Cytotoxic cardenolide glycoside from the seeds of Cerbera odollam.
ABSTRACT A cardenolide glycoside, 3 beta-O-(2'-O-acetyl-l- thevetosyl)-15(14-->8)-abeo-5 beta-(8R)-14-oxo-card-20(22)-enolide (2'-O-acetyl cerleaside A), was isolated from a methylene chloride extract of the seeds of Cerbera odollam, together with four known compounds: cerleaside A, 17 alpha-neriifolin, 17 beta- neriifolin and cerberin. Their structures were elucidated by spectroscopic methods. All compounds except cerleaside A exhibited cytotoxic activities against oral human epidermoid carcinoma (KB), human breast cancer cell (BC) and human small cell lung cancer (NCI-H187).
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ABSTRACT: Two new cardenolides, 3 beta-O-(D-2-O-methyldigitalosyl)-14 beta-hydroxy-5 beta-carda-16,20(22)-dienolide (1) and 3 beta-hydroxy-8,14-epoxy-5 beta-carda-16,20(22)-dienolide (2), and two known cardenolides, 3 beta-O-(D-digitalosyl)-14 beta-hydroxy-16 beta-acetoxy-5 beta-card-20(22)-enolide (3) and 3 beta-O-(D-digitalosyl)-14 beta-hydroxy-5 beta-card-20(22)-enolide (4), have been isolated from the leaves of Nerium oleander following a bioactivity-directed isolation of the MeOH extract, which showed central nervous system (CNS) depressant activity in mice at a dosage of 50 mg/kg i.p. Their structures were established on the basis of chemical and spectral data. Compounds 1, 3, and 4 were found to exhibit sedation in mice at a dosage of 25 mg/kg, although 2 had no effect on the CNS of mice at a dosage of up to 50 mg/kg.Journal of Natural Products 07/1997; 60(6):540-4. · 3.29 Impact Factor
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ABSTRACT: We have developed a rapid, sensitive, and inexpensive method for measuring the cellular protein content of adherent and suspension cultures in 96-well microtiter plates. The method is suitable for ordinary laboratory purposes and for very large-scale applications, such as the National Cancer Institute's disease-oriented in vitro anticancer-drug discovery screen, which requires the use of several million culture wells per year. Cultures fixed with trichloroacetic acid were stained for 30 minutes with 0.4% (wt/vol) sulforhodamine B (SRB) dissolved in 1% acetic acid. Unbound dye was removed by four washes with 1% acetic acid, and protein-bound dye was extracted with 10 mM unbuffered Tris base [tris (hydroxymethyl)aminomethane] for determination of optical density in a computer-interfaced, 96-well microtiter plate reader. The SRB assay results were linear with the number of cells and with values for cellular protein measured by both the Lowry and Bradford assays at densities ranging from sparse subconfluence to multilayered supraconfluence. The signal-to-noise ratio at 564 nm was approximately 1.5 with 1,000 cells per well. The sensitivity of the SRB assay compared favorably with sensitivities of several fluorescence assays and was superior to those of both the Lowry and Bradford assays and to those of 20 other visible dyes. The SRB assay provides a colorimetric end point that is nondestructive, indefinitely stable, and visible to the naked eye. It provides a sensitive measure of drug-induced cytotoxicity, is useful in quantitating clonogenicity, and is well suited to high-volume, automated drug screening. SRB fluoresces strongly with laser excitation at 488 nm and can be measured quantitatively at the single-cell level by static fluorescence cytometry.JNCI Journal of the National Cancer Institute 08/1990; 82(13):1107-12. · 14.34 Impact Factor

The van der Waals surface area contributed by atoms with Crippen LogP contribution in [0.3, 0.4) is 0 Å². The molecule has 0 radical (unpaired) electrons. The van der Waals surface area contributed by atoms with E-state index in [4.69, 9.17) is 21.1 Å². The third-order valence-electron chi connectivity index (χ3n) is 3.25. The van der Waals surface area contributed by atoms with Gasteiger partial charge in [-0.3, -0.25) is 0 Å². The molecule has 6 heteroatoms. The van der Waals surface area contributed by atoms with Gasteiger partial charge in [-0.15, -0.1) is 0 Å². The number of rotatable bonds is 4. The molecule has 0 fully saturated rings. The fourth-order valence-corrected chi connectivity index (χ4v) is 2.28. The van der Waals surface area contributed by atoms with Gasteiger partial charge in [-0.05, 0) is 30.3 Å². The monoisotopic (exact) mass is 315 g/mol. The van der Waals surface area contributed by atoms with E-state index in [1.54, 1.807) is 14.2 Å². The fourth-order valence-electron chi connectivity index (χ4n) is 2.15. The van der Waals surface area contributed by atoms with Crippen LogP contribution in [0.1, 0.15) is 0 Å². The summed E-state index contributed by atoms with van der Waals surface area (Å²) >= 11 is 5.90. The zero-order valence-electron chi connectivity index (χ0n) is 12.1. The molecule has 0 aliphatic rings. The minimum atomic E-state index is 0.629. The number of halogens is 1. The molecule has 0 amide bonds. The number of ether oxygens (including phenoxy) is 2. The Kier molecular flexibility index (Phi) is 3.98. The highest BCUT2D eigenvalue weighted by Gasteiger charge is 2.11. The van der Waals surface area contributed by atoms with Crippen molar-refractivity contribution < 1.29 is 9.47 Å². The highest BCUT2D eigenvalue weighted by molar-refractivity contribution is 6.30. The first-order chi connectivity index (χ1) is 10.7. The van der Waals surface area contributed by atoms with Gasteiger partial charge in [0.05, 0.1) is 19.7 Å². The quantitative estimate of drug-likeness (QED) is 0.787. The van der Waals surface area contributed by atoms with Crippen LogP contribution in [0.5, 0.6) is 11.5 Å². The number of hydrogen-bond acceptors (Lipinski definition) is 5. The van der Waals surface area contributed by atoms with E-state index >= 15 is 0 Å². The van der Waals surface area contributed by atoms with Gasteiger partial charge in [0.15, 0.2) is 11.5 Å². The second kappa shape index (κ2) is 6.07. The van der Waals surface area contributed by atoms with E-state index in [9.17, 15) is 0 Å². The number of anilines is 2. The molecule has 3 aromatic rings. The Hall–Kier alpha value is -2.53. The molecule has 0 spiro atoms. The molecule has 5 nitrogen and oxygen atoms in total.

- Phytochemistry 01/1988; 27(11):3627-3631. · 3.05 Impact Factor